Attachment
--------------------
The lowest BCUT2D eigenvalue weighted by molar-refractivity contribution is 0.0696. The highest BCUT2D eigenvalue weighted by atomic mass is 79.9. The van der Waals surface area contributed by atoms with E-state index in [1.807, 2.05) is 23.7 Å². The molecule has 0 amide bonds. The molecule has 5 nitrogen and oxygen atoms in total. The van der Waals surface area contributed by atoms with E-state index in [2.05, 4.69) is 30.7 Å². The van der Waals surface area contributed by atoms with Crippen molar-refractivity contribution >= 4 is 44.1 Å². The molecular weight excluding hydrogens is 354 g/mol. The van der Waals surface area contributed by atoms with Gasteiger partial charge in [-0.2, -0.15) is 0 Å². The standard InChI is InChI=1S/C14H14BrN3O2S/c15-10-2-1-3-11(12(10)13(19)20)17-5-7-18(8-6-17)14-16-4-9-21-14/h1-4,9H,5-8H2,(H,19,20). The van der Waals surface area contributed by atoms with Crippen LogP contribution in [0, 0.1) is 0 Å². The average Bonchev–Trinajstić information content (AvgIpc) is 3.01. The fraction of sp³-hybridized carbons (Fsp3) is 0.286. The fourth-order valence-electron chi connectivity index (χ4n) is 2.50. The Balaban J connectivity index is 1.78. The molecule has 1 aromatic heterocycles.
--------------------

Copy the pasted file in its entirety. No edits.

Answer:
The lowest BCUT2D eigenvalue weighted by molar-refractivity contribution is 0.0696. The highest BCUT2D eigenvalue weighted by atomic mass is 79.9. The van der Waals surface area contributed by atoms with E-state index in [1.807, 2.05) is 23.7 Å². The molecule has 0 amide bonds. The molecule has 5 nitrogen and oxygen atoms in total. The van der Waals surface area contributed by atoms with E-state index in [2.05, 4.69) is 30.7 Å². The van der Waals surface area contributed by atoms with Crippen molar-refractivity contribution >= 4 is 44.1 Å². The molecular weight excluding hydrogens is 354 g/mol. The van der Waals surface area contributed by atoms with Gasteiger partial charge in [-0.2, -0.15) is 0 Å². The standard InChI is InChI=1S/C14H14BrN3O2S/c15-10-2-1-3-11(12(10)13(19)20)17-5-7-18(8-6-17)14-16-4-9-21-14/h1-4,9H,5-8H2,(H,19,20). The van der Waals surface area contributed by atoms with Crippen LogP contribution in [0, 0.1) is 0 Å². The average Bonchev–Trinajstić information content (AvgIpc) is 3.01. The fraction of sp³-hybridized carbons (Fsp3) is 0.286. The fourth-order valence-electron chi connectivity index (χ4n) is 2.50. The Balaban J connectivity index is 1.78. The molecule has 1 aromatic heterocycles.